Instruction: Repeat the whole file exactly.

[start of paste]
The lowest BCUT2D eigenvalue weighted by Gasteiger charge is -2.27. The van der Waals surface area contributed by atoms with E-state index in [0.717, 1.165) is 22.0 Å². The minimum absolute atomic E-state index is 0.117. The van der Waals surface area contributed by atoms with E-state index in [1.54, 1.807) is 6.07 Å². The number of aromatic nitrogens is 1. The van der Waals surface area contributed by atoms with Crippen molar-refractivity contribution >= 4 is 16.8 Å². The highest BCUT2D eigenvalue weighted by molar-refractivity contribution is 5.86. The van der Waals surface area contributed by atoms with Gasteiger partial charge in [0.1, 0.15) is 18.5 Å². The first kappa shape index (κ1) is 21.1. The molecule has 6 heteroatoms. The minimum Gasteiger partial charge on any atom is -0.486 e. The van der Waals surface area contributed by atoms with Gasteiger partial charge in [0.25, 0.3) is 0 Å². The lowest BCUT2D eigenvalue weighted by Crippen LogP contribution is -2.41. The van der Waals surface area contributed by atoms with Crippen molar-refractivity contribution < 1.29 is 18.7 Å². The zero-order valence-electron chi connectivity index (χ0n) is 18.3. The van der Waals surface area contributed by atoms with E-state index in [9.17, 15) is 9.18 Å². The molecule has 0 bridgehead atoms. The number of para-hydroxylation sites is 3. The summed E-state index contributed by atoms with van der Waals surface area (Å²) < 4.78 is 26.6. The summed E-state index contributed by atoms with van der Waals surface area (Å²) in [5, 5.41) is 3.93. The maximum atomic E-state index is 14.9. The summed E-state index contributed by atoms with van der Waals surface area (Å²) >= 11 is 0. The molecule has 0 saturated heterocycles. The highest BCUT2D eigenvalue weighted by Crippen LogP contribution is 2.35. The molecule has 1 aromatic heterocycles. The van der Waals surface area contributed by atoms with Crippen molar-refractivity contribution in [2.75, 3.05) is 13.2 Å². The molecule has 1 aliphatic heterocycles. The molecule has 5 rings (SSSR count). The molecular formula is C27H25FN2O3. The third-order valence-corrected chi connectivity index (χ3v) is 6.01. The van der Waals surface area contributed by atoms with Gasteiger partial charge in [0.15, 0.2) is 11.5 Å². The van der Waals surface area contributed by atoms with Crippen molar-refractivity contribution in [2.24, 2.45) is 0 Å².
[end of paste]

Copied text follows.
The lowest BCUT2D eigenvalue weighted by Gasteiger charge is -2.27. The van der Waals surface area contributed by atoms with E-state index in [0.717, 1.165) is 22.0 Å². The minimum absolute atomic E-state index is 0.117. The van der Waals surface area contributed by atoms with E-state index in [1.54, 1.807) is 6.07 Å². The number of aromatic nitrogens is 1. The van der Waals surface area contributed by atoms with Crippen molar-refractivity contribution >= 4 is 16.8 Å². The highest BCUT2D eigenvalue weighted by molar-refractivity contribution is 5.86. The van der Waals surface area contributed by atoms with Gasteiger partial charge in [0.1, 0.15) is 18.5 Å². The first kappa shape index (κ1) is 21.1. The molecule has 6 heteroatoms. The minimum Gasteiger partial charge on any atom is -0.486 e. The van der Waals surface area contributed by atoms with Gasteiger partial charge in [0.25, 0.3) is 0 Å². The lowest BCUT2D eigenvalue weighted by Crippen LogP contribution is -2.41. The van der Waals surface area contributed by atoms with Crippen molar-refractivity contribution < 1.29 is 18.7 Å². The zero-order valence-electron chi connectivity index (χ0n) is 18.3. The van der Waals surface area contributed by atoms with E-state index in [9.17, 15) is 9.18 Å². The molecule has 0 bridgehead atoms. The number of para-hydroxylation sites is 3. The summed E-state index contributed by atoms with van der Waals surface area (Å²) < 4.78 is 26.6. The summed E-state index contributed by atoms with van der Waals surface area (Å²) in [5, 5.41) is 3.93. The maximum atomic E-state index is 14.9. The summed E-state index contributed by atoms with van der Waals surface area (Å²) >= 11 is 0. The molecule has 0 saturated heterocycles. The highest BCUT2D eigenvalue weighted by Crippen LogP contribution is 2.35. The molecule has 1 aromatic heterocycles. The van der Waals surface area contributed by atoms with Crippen molar-refractivity contribution in [2.75, 3.05) is 13.2 Å². The molecule has 1 aliphatic heterocycles. The molecule has 5 rings (SSSR count). The molecular formula is C27H25FN2O3. The third-order valence-corrected chi connectivity index (χ3v) is 6.01. The van der Waals surface area contributed by atoms with Gasteiger partial charge in [0.15, 0.2) is 11.5 Å². The van der Waals surface area contributed by atoms with Crippen molar-refractivity contribution in [2.24, 2.45) is 0 Å².